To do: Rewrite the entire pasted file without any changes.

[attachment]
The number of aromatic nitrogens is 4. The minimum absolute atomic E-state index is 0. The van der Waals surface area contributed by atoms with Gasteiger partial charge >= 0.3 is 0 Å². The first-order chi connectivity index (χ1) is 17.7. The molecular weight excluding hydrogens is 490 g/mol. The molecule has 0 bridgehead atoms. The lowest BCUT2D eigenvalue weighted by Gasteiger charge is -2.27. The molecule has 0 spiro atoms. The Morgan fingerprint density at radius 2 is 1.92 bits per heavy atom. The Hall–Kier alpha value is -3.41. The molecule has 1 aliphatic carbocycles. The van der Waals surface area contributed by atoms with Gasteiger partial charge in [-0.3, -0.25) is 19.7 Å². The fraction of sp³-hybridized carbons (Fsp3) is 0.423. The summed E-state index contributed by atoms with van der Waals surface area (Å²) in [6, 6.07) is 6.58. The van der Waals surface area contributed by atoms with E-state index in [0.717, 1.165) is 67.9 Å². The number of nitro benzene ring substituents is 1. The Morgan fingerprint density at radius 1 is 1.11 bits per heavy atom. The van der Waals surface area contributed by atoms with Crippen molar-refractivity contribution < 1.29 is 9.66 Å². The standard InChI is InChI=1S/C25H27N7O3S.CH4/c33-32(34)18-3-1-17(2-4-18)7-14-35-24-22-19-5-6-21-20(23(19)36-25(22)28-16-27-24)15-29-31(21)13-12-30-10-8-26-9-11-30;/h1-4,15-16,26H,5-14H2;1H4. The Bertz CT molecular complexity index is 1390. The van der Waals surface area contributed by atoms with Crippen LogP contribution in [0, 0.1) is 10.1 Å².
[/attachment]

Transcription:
The number of aromatic nitrogens is 4. The minimum absolute atomic E-state index is 0. The van der Waals surface area contributed by atoms with Gasteiger partial charge >= 0.3 is 0 Å². The first-order chi connectivity index (χ1) is 17.7. The molecular weight excluding hydrogens is 490 g/mol. The molecule has 0 bridgehead atoms. The lowest BCUT2D eigenvalue weighted by Gasteiger charge is -2.27. The molecule has 0 spiro atoms. The Morgan fingerprint density at radius 2 is 1.92 bits per heavy atom. The Hall–Kier alpha value is -3.41. The molecule has 1 aliphatic carbocycles. The van der Waals surface area contributed by atoms with Gasteiger partial charge in [-0.3, -0.25) is 19.7 Å². The fraction of sp³-hybridized carbons (Fsp3) is 0.423. The summed E-state index contributed by atoms with van der Waals surface area (Å²) in [6, 6.07) is 6.58. The van der Waals surface area contributed by atoms with E-state index in [0.717, 1.165) is 67.9 Å². The number of nitro benzene ring substituents is 1. The Morgan fingerprint density at radius 1 is 1.11 bits per heavy atom. The van der Waals surface area contributed by atoms with Crippen molar-refractivity contribution < 1.29 is 9.66 Å². The standard InChI is InChI=1S/C25H27N7O3S.CH4/c33-32(34)18-3-1-17(2-4-18)7-14-35-24-22-19-5-6-21-20(23(19)36-25(22)28-16-27-24)15-29-31(21)13-12-30-10-8-26-9-11-30;/h1-4,15-16,26H,5-14H2;1H4. The Bertz CT molecular complexity index is 1390. The van der Waals surface area contributed by atoms with Crippen LogP contribution in [0, 0.1) is 10.1 Å².